High Expectations

Games can be hard. And that is alright.images

I once ran a simple one-shot (isolated, episodic) session of Dungeons & Dragons with my friends. I established a hook for them to go and investigate the woods and eventually run into a goblin raiding party and a goblin war camp for some experience. When I was designing the war camp, I realized part way through that the difficulty of the area was beyond a simple group of level 1 adventurers, so in the margins of my notes about the quest, I included some places where a non-player character (NPC) could swoop in and help my friends out.

imagesImagine my surprise when the adventurers, through their cunning alone, decided to set fire to the surrounding forested area, smoke the goblins out, and defeat the war camp boss with no problems and several trophies to bring home and sell for gold. I imagine how bored my players would have been if I had placed their “savior” in the main text instead of the margins-the players would have been put in the margins instead and would not have felt the same sense of accomplishment upon completing the quest. What I did by keeping that NPC in the margins where he belonged was hold high expectations for my players.

Many teachers fall into a very simple trap when they are asked about whether or not they have “high expectations” for their students. I am referring to “high expectations” here as opposed to “high standards,” which is an all-too-common misunderstanding among teachers new and old. So, let’s turn to the dictionary for some help with the difference:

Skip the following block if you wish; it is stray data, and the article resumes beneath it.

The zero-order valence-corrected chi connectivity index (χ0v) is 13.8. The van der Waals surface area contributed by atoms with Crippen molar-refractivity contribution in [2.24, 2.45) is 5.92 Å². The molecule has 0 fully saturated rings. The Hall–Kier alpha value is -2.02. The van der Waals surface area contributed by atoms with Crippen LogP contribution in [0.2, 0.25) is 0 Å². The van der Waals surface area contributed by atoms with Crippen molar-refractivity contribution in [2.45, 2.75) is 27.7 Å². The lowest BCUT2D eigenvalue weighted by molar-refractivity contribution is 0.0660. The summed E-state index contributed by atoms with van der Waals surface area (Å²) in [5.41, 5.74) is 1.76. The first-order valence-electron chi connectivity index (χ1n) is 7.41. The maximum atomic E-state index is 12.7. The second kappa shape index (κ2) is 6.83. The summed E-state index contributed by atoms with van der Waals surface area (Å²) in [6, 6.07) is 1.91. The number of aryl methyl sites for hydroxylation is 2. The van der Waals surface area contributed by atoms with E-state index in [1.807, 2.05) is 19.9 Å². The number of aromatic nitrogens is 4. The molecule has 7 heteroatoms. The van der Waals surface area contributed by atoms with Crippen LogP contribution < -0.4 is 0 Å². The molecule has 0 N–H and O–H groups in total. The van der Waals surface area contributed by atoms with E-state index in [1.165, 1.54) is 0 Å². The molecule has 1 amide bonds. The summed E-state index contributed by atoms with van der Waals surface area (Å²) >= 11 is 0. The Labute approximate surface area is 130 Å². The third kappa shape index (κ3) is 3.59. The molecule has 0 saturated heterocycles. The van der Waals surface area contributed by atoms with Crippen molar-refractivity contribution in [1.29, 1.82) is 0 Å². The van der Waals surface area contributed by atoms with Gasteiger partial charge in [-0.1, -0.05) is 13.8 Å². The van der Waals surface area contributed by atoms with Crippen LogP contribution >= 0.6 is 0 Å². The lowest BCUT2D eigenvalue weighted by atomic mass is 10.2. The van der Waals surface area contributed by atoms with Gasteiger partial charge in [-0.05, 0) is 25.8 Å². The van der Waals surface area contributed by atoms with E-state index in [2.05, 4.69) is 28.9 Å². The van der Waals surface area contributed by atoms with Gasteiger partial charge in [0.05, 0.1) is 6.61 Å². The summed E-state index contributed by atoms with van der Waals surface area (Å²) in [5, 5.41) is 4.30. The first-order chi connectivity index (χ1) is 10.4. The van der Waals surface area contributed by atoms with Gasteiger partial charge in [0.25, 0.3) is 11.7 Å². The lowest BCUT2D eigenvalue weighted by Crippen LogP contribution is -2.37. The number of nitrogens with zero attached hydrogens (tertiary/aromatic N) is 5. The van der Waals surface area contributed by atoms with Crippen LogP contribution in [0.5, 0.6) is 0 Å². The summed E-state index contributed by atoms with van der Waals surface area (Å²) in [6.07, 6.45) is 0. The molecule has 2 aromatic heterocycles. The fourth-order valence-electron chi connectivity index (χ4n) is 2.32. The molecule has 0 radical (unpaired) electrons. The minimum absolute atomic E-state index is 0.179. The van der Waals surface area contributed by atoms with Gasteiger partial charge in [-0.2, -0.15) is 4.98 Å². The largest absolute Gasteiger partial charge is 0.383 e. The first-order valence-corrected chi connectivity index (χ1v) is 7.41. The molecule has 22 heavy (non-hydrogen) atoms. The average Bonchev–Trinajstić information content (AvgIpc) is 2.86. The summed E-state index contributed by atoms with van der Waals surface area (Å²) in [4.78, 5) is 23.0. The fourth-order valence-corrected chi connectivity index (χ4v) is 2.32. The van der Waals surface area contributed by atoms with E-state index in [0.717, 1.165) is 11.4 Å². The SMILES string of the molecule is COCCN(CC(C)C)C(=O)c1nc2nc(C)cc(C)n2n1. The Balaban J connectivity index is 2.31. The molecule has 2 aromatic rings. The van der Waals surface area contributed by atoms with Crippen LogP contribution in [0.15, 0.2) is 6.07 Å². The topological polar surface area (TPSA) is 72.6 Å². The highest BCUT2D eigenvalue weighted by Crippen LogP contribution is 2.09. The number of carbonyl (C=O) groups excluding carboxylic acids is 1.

1. Standard: The fourth definition, the one which most closely aligns with education, is “the average or normal requirement, quality, quantity, level, grade, etc.”

2. Expectation: Coming from the word “expect.” The first definition listed for “expect” is “to look forward to; regard as likely to happen; anticipate the occurrence or coming of.”

While these two definitions may be similar, there’s a very valuable difference in expectation. Expectation is the anticipation that students will meet a standard. Therefore, high expectations implies that the teacher believes that their high standards can be met by their students. Belief is absolutely key, and if a teacher doesn’t believe that his or her students will rise to the challenge and accomplish that standard, those students are being set up to not meet those high standards.


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